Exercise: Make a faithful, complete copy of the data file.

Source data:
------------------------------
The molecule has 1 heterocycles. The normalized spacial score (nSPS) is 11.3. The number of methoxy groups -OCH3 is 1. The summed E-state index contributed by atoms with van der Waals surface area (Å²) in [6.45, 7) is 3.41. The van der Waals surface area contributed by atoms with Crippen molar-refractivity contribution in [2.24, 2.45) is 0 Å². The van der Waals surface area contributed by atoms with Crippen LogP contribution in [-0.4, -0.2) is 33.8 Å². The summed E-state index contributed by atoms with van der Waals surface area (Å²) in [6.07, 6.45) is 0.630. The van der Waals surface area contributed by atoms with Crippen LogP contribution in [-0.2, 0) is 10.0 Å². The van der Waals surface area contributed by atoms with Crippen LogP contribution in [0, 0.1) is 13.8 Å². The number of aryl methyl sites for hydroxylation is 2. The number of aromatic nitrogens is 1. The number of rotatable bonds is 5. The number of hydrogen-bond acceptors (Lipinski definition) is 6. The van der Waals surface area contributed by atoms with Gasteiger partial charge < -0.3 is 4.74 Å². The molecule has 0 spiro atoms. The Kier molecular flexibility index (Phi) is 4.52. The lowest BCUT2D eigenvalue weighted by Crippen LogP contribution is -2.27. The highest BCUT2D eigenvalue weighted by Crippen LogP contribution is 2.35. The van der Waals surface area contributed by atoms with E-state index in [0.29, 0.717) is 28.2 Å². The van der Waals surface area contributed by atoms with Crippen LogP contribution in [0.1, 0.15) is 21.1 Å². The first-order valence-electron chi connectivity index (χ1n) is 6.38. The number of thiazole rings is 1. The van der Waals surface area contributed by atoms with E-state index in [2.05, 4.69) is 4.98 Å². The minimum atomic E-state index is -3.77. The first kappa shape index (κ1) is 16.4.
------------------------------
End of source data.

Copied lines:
The molecule has 1 heterocycles. The normalized spacial score (nSPS) is 11.3. The number of methoxy groups -OCH3 is 1. The summed E-state index contributed by atoms with van der Waals surface area (Å²) in [6.45, 7) is 3.41. The van der Waals surface area contributed by atoms with Crippen molar-refractivity contribution in [2.24, 2.45) is 0 Å². The van der Waals surface area contributed by atoms with Crippen LogP contribution in [-0.4, -0.2) is 33.8 Å². The summed E-state index contributed by atoms with van der Waals surface area (Å²) in [6.07, 6.45) is 0.630. The van der Waals surface area contributed by atoms with Crippen LogP contribution in [-0.2, 0) is 10.0 Å². The van der Waals surface area contributed by atoms with Crippen LogP contribution in [0, 0.1) is 13.8 Å². The number of aryl methyl sites for hydroxylation is 2. The number of aromatic nitrogens is 1. The number of rotatable bonds is 5. The number of hydrogen-bond acceptors (Lipinski definition) is 6. The van der Waals surface area contributed by atoms with Gasteiger partial charge < -0.3 is 4.74 Å². The molecule has 0 spiro atoms. The Kier molecular flexibility index (Phi) is 4.52. The lowest BCUT2D eigenvalue weighted by Crippen LogP contribution is -2.27. The highest BCUT2D eigenvalue weighted by Crippen LogP contribution is 2.35. The van der Waals surface area contributed by atoms with E-state index in [0.29, 0.717) is 28.2 Å². The van der Waals surface area contributed by atoms with Crippen LogP contribution in [0.1, 0.15) is 21.1 Å². The first-order valence-electron chi connectivity index (χ1n) is 6.38. The number of thiazole rings is 1. The van der Waals surface area contributed by atoms with E-state index in [2.05, 4.69) is 4.98 Å². The minimum atomic E-state index is -3.77. The first kappa shape index (κ1) is 16.4.